We know the Apple number is solid. We don't know the Samsung number would be. So part of the problem may be that IDC and Strategy Analytics have been too conservative in their Samsung total number. A 70+ Million Samsung sales number would be consistent with 30% or better market share, that would be more in line what the news stories about Samsung growing in markets around the world, would support.

The other options are, that the total is too high. If we calculate the total smartphone market not at 230 million but say 200 million or 190 million in Q4, it would still have strong growth from Q3 but Apple and Samsung would be closer to maintaining their market share

Or else, like you said Jouko - the new often Chinese smartphone vendors who are now aggressively pursuing expansion plans, not just Huawei and ZTE, but second tier Chinese rivals like Lenovo and Yulong (ie Coolpad) and tons of others. Lenovo only expanded out from the Chinese domestic market in Q3, and Yulong started to reach abroad in Q4. These could be the reason why Samsung is suddenly seeing challengers nipping at its market, in particular at the bottom end of the price range - pretty much exactly what we saw with Nokia's growth years haha..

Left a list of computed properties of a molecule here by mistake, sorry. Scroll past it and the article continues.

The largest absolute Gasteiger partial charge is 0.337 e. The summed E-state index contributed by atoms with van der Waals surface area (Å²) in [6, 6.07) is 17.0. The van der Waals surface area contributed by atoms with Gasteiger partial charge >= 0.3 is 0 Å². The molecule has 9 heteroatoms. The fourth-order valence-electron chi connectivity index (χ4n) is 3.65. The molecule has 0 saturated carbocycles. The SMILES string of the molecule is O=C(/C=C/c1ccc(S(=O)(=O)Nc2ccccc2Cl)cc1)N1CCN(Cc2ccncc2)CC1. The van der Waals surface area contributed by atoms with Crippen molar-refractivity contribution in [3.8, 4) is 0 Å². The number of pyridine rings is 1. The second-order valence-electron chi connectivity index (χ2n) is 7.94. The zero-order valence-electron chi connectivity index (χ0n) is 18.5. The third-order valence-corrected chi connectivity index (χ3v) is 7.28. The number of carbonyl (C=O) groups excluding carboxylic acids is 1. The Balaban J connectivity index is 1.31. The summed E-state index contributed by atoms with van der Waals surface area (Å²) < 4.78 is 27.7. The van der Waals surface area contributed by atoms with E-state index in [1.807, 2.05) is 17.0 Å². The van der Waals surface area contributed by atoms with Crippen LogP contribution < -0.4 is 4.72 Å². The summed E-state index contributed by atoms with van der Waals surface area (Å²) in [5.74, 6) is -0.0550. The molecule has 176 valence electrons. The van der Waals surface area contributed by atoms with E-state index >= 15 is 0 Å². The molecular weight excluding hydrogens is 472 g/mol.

Thanks Jouko, for putting into succinct words what I was thinking (once again. For those who didn't know, Jouko Ahvenainen, the author and guru in mobile, was once my team-mate at Nokia in the 1990s and we co-authored documents and did tons of presentations following one another, etc. We were a kind of duet-act at the time and Jouko has the uncanny ability to kind of read my mind, and put in shaper words what was troubling me.)

Tomi Ahonen :-)

Sander van der Wal

If Samsung does not publish their smartphone sales, then all figures regarding Samsung sales are suspect. Tales that their markert share is rising are a way to plant the idea that Samsung is winning in people's mind. It is part of the strategy of winning in the market share race, with the ultimate goal to start making real money after they own the market.

A familiar strategy that was and is being followed by lots of tech companies all over the world.

And yes, Microsoft and Nokia are following exactly the same strategy. Not as succesfully as Samsung right now, but following a strategy doesn't mean you will automatically win, with everybody else apart from Apple following the same strategy.

And therefore it is very important to look at as many metrics as possible when a single metric, market share, is known to be unreliable.